Buselle, M; 1999; The Better Picture Guide To Still Life And Close Up Photography; Crans-Pres-Celigny; RotoVision
Buselle is a film photographer and throughout the book he provides technical details about each presented photo – lens, filter, camera format and type of film. I can relate to lens, filter and camera format, however, the type of film I Kodachrome, Velvia is new to me, but fascinating none the less. My assumption is that the type of film (not its speed) combined with the filter works together in the way white balance does in digital photography. Film speed and ISO are the same.
The book covers different aspects of still life that includes the natural environment, food, flowers and plants, macro, and staged photos.
I found the sections that discuss lighting of huge benefit, especially as there are the occasional lighting plans that have been included as diagrams. It’s easy for me to lose some detail in photography because I have a personal preference for high contrast, but I can see how Busselle’s use of lighting and reflectors eases back the shadows and permits more detail to be seen.
Key learning points
- Minimise colours where possible and appropriate to do so
- Use a background which has a complimentary colour and texture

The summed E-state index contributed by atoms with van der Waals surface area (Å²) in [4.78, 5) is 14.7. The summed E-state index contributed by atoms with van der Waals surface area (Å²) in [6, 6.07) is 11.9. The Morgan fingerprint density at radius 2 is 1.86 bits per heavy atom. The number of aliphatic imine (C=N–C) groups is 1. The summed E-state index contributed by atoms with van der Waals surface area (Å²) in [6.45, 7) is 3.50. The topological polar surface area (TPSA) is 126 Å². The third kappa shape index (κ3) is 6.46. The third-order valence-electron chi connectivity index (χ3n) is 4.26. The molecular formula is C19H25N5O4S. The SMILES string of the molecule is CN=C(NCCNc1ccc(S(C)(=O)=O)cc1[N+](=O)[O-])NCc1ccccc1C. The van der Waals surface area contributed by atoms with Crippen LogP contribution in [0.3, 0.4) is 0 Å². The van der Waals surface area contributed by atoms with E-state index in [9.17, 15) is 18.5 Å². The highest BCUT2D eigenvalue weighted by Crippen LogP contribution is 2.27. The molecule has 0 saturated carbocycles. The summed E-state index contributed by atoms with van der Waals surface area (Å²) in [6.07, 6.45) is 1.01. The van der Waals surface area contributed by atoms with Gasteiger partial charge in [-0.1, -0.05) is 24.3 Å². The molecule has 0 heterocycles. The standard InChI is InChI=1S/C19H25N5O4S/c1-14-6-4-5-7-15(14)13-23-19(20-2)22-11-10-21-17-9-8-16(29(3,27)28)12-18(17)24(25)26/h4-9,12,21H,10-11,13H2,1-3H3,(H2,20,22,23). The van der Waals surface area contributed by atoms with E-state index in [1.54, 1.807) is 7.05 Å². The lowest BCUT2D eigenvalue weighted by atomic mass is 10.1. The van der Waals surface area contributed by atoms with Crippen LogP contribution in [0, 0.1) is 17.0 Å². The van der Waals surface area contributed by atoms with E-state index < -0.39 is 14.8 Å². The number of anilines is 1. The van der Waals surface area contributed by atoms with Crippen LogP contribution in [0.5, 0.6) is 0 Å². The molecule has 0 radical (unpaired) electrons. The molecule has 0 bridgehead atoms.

- If you can’t find a suitable background then make one
- If a multitude of colours are present i.e. a market stall then use a large aperture to reduce distractions and emphasise the colours
- Take time to consider what it is you’re trying to present (he gives a pictorial example of the front of a wooden boat, it’s lettering and the reflection. Using the whole boat would be a chocolate box picture, whereas a tight crop emphasises the lettering on the wood and in the water)
- Warm up filters (white balance set to shade) enable the photographer to make use of the sun and reduce the blues
- Composition can make or break a still life, reduce subjects and props to a bare minimum, and introduce additional items with caution. Compliment the subject, don’t detract from it
- Any subject can be turned into still life or macro. Move items around, change your position and the angle of the lens, experiment
- Aperture, aperture, aperture. Match the aperture to the subject and the background, avoid distraction, enhance and compliment